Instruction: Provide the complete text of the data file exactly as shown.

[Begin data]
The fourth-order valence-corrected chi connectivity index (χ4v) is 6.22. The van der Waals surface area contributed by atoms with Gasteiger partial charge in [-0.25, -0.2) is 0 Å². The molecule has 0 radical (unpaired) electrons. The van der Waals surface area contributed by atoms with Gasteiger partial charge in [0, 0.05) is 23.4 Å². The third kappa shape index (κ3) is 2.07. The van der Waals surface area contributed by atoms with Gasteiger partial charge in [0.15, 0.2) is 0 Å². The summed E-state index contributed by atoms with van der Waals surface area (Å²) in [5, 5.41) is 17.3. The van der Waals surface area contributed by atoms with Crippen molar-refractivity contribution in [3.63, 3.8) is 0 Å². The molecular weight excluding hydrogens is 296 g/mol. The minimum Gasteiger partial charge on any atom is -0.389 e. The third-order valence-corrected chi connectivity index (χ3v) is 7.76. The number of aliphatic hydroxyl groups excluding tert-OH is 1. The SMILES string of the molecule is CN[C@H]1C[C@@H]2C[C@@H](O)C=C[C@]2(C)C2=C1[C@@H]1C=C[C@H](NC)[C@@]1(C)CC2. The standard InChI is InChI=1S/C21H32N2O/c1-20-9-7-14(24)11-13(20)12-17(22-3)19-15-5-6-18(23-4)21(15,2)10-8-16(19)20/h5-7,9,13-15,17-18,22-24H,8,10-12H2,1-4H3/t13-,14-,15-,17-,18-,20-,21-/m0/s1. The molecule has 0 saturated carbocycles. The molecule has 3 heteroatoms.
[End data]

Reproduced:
The fourth-order valence-corrected chi connectivity index (χ4v) is 6.22. The van der Waals surface area contributed by atoms with Gasteiger partial charge in [-0.25, -0.2) is 0 Å². The molecule has 0 radical (unpaired) electrons. The van der Waals surface area contributed by atoms with Gasteiger partial charge in [0, 0.05) is 23.4 Å². The third kappa shape index (κ3) is 2.07. The van der Waals surface area contributed by atoms with Gasteiger partial charge in [0.15, 0.2) is 0 Å². The summed E-state index contributed by atoms with van der Waals surface area (Å²) in [5, 5.41) is 17.3. The van der Waals surface area contributed by atoms with Crippen molar-refractivity contribution in [3.63, 3.8) is 0 Å². The molecular weight excluding hydrogens is 296 g/mol. The minimum Gasteiger partial charge on any atom is -0.389 e. The third-order valence-corrected chi connectivity index (χ3v) is 7.76. The number of aliphatic hydroxyl groups excluding tert-OH is 1. The SMILES string of the molecule is CN[C@H]1C[C@@H]2C[C@@H](O)C=C[C@]2(C)C2=C1[C@@H]1C=C[C@H](NC)[C@@]1(C)CC2. The standard InChI is InChI=1S/C21H32N2O/c1-20-9-7-14(24)11-13(20)12-17(22-3)19-15-5-6-18(23-4)21(15,2)10-8-16(19)20/h5-7,9,13-15,17-18,22-24H,8,10-12H2,1-4H3/t13-,14-,15-,17-,18-,20-,21-/m0/s1. The molecule has 0 saturated carbocycles. The molecule has 3 heteroatoms.